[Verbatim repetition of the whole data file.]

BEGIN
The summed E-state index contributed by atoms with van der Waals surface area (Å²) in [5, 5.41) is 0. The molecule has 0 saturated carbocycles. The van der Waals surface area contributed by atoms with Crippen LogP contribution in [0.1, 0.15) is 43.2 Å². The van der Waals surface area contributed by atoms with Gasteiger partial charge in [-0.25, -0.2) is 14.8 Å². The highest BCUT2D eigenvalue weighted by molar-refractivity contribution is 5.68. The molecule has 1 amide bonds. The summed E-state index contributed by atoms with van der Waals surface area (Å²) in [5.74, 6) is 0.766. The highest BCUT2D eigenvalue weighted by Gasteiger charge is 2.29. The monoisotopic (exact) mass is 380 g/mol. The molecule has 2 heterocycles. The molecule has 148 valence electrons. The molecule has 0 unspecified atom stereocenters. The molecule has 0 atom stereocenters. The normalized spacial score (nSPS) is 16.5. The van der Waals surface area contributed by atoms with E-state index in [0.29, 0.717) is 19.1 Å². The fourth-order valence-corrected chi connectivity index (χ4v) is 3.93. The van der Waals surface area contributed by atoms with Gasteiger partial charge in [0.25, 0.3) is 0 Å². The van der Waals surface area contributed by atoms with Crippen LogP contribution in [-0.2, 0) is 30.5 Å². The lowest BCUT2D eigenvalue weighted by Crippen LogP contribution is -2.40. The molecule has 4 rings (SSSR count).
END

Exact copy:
The summed E-state index contributed by atoms with van der Waals surface area (Å²) in [5, 5.41) is 0. The molecule has 0 saturated carbocycles. The van der Waals surface area contributed by atoms with Crippen LogP contribution in [0.1, 0.15) is 43.2 Å². The van der Waals surface area contributed by atoms with Gasteiger partial charge in [-0.25, -0.2) is 14.8 Å². The highest BCUT2D eigenvalue weighted by molar-refractivity contribution is 5.68. The molecule has 1 amide bonds. The summed E-state index contributed by atoms with van der Waals surface area (Å²) in [5.74, 6) is 0.766. The highest BCUT2D eigenvalue weighted by Gasteiger charge is 2.29. The monoisotopic (exact) mass is 380 g/mol. The molecule has 2 heterocycles. The molecule has 148 valence electrons. The molecule has 0 unspecified atom stereocenters. The molecule has 0 atom stereocenters. The normalized spacial score (nSPS) is 16.5. The van der Waals surface area contributed by atoms with E-state index in [0.29, 0.717) is 19.1 Å². The fourth-order valence-corrected chi connectivity index (χ4v) is 3.93. The van der Waals surface area contributed by atoms with Gasteiger partial charge in [0.25, 0.3) is 0 Å². The van der Waals surface area contributed by atoms with Crippen LogP contribution in [-0.2, 0) is 30.5 Å². The lowest BCUT2D eigenvalue weighted by Crippen LogP contribution is -2.40. The molecule has 4 rings (SSSR count).